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Accra, Dec. 22, GNA - Y2K fears and anxiety over signs of the end times, as predicted in the Good Book, have brought on feelings of anticipation tainted with superstition among Ghanaians as 2000 approaches.
Evangelists are giving last-minute sermons to free lost souls from the biblical Armageddon while officialdom dreads the millennium bug. But amidst all this, Ghanaians want to enter the new year swinging. As the case is in countries across the globe, elaborate official and private activities have been planned for the days leading to and just after the millennium.
In Ghana, the roll of activities ranges of from a Latin America-style street carnival, musical extravaganza featuring the British reggae group, Steel Pulse, raffles, religious retreats, traditional durbars and beach splashes. Yet, beneath all this euphoria lie currents of trepidation brought on by events like wars, environmental destruction, stark immorality and strange phenomena, which in the Bible mark signs of the end-times.
Among the uneducated, these fears have been heightened by superstition. For instance news of an asteroid approaching the earth has led some to believe that it would crush our dear planet even though scientists say it would not come anywhere near.
These strange happenings have given some evangelists a field day, with some promising comfort and salvation from the impending "doom", making the most unimaginable promises and demands from gullible masses. Others have promised their flock "fireworks" at the last of their annual conventions to be held at venues across the country.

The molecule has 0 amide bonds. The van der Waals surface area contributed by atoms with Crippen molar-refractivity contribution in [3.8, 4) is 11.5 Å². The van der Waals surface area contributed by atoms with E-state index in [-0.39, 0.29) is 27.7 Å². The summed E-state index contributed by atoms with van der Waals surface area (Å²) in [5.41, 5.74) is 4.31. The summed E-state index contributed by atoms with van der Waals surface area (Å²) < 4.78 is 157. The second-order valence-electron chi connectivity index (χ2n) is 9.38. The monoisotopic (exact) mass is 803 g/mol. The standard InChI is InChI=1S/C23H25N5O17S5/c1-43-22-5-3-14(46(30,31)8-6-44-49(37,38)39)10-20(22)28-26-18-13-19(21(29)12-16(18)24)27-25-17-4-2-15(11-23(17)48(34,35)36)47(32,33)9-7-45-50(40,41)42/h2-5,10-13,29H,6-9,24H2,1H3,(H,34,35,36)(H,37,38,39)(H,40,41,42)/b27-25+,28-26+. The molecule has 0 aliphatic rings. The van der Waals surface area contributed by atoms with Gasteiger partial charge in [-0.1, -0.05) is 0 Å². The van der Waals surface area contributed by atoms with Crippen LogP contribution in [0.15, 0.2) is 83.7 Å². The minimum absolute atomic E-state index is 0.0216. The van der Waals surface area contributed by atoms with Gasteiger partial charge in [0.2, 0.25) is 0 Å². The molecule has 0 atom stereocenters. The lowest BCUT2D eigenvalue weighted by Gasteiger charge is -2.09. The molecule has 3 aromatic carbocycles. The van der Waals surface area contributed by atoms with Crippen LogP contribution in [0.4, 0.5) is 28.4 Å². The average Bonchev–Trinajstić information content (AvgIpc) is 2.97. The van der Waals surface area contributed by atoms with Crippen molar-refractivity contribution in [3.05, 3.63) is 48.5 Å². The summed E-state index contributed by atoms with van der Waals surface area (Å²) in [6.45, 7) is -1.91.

Meanwhile, government, its agencies, commercial houses and transport service providers have taken pains to allay fears of a major breakdown arising from computer malfunction, while the Ministry of Communications, the official Y2K body, would be on high alert on the 31st and New Year's day. The Civil Aviation Authority has given the assurance that it is 100 percent ready for the millennium roll-over.
The Ghana Civil Aviation Authority (GCAA) bubbling with confidence that it is fully compliant, has decided to waive all charges for the first 10 airliners that would take off or land at the Kotoka International Airport (KIA) between December 31 and mid-day January one. Also included are the first 10 airliners that would fly within the
Accra Information Region between the said period. GCAA oversees the Information Region, which covers Ghana, Togo and Benin. Wing Commander Andy Mensah, Director-General of the GCAA, has assured stakeholders in the aviation industry that KIA and the GCAA are Y2K compliant. GCAA has re-activated its redundant system to meet envisaged and speculative emergencies.
It has also installed new equipment that would ensure safety and security of flight operations in the next millennium. The banks say our money is safe and the Ghana Water Company and Electricity Company of Ghana say there will be uninterrupted services. If our taps ran dry or power goes off, it cannot be blamed on Y2K. It may be due to the perennial problems the public has lived with for years.
The national carrier, Ghana Airways, is, however, taking no chances; even though it says its machines are fully compliant, it would not make any flights on December 31 and January One. The Ministry of Health is also giving an assurance that equipment in the hospitals throughout the country will run normally come January one and "there is no cause to panic." Perhaps those with little to worry about Y2K and yet are very important to the economy would be informal/petty traders.
They would be cashing in for the holidays as their more formal colleagues hold back transactions and brood over their millennium plight. In the end the effects of Y2K and the end-time would be felt individually. While some would celebrate a new millennium for being street-wise or scheming, others would be counting the costs of having been ripped-off or losing a fortune to the indispensable computer. GNA
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